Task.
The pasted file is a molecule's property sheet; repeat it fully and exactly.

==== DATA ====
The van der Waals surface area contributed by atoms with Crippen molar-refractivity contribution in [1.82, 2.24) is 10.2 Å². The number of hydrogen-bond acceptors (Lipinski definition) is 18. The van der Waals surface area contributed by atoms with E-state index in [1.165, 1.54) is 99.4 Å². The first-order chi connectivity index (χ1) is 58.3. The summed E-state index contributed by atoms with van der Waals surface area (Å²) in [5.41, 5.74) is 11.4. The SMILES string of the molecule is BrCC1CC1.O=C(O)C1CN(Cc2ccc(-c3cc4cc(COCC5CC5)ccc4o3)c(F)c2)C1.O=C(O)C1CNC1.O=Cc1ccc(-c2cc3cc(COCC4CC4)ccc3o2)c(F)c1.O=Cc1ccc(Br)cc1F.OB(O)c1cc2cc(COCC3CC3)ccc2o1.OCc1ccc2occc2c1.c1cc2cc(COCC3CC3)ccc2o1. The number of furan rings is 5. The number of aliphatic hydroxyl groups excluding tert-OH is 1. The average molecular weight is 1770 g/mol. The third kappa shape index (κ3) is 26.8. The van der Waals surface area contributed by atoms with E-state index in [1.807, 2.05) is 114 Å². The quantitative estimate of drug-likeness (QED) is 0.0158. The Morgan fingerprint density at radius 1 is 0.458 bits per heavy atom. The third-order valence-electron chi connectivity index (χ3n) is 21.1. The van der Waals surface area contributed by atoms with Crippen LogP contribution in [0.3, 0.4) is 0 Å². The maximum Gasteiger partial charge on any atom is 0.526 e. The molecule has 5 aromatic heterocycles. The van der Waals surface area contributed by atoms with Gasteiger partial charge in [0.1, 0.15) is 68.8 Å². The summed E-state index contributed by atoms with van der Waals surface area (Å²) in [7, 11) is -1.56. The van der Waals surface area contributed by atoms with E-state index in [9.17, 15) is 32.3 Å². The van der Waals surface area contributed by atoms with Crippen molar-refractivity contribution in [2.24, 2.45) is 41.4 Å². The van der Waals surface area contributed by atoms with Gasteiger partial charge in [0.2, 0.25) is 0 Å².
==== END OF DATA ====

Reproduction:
The van der Waals surface area contributed by atoms with Crippen molar-refractivity contribution in [1.82, 2.24) is 10.2 Å². The number of hydrogen-bond acceptors (Lipinski definition) is 18. The van der Waals surface area contributed by atoms with E-state index in [1.165, 1.54) is 99.4 Å². The first-order chi connectivity index (χ1) is 58.3. The summed E-state index contributed by atoms with van der Waals surface area (Å²) in [5.41, 5.74) is 11.4. The SMILES string of the molecule is BrCC1CC1.O=C(O)C1CN(Cc2ccc(-c3cc4cc(COCC5CC5)ccc4o3)c(F)c2)C1.O=C(O)C1CNC1.O=Cc1ccc(-c2cc3cc(COCC4CC4)ccc3o2)c(F)c1.O=Cc1ccc(Br)cc1F.OB(O)c1cc2cc(COCC3CC3)ccc2o1.OCc1ccc2occc2c1.c1cc2cc(COCC3CC3)ccc2o1. The number of furan rings is 5. The number of aliphatic hydroxyl groups excluding tert-OH is 1. The average molecular weight is 1770 g/mol. The third kappa shape index (κ3) is 26.8. The van der Waals surface area contributed by atoms with E-state index in [1.807, 2.05) is 114 Å². The quantitative estimate of drug-likeness (QED) is 0.0158. The Morgan fingerprint density at radius 1 is 0.458 bits per heavy atom. The third-order valence-electron chi connectivity index (χ3n) is 21.1. The van der Waals surface area contributed by atoms with Crippen LogP contribution in [0.3, 0.4) is 0 Å². The maximum Gasteiger partial charge on any atom is 0.526 e. The molecule has 5 aromatic heterocycles. The van der Waals surface area contributed by atoms with Gasteiger partial charge in [0.1, 0.15) is 68.8 Å². The summed E-state index contributed by atoms with van der Waals surface area (Å²) in [7, 11) is -1.56. The van der Waals surface area contributed by atoms with E-state index in [9.17, 15) is 32.3 Å². The van der Waals surface area contributed by atoms with Crippen molar-refractivity contribution in [2.24, 2.45) is 41.4 Å². The van der Waals surface area contributed by atoms with Gasteiger partial charge in [0.2, 0.25) is 0 Å².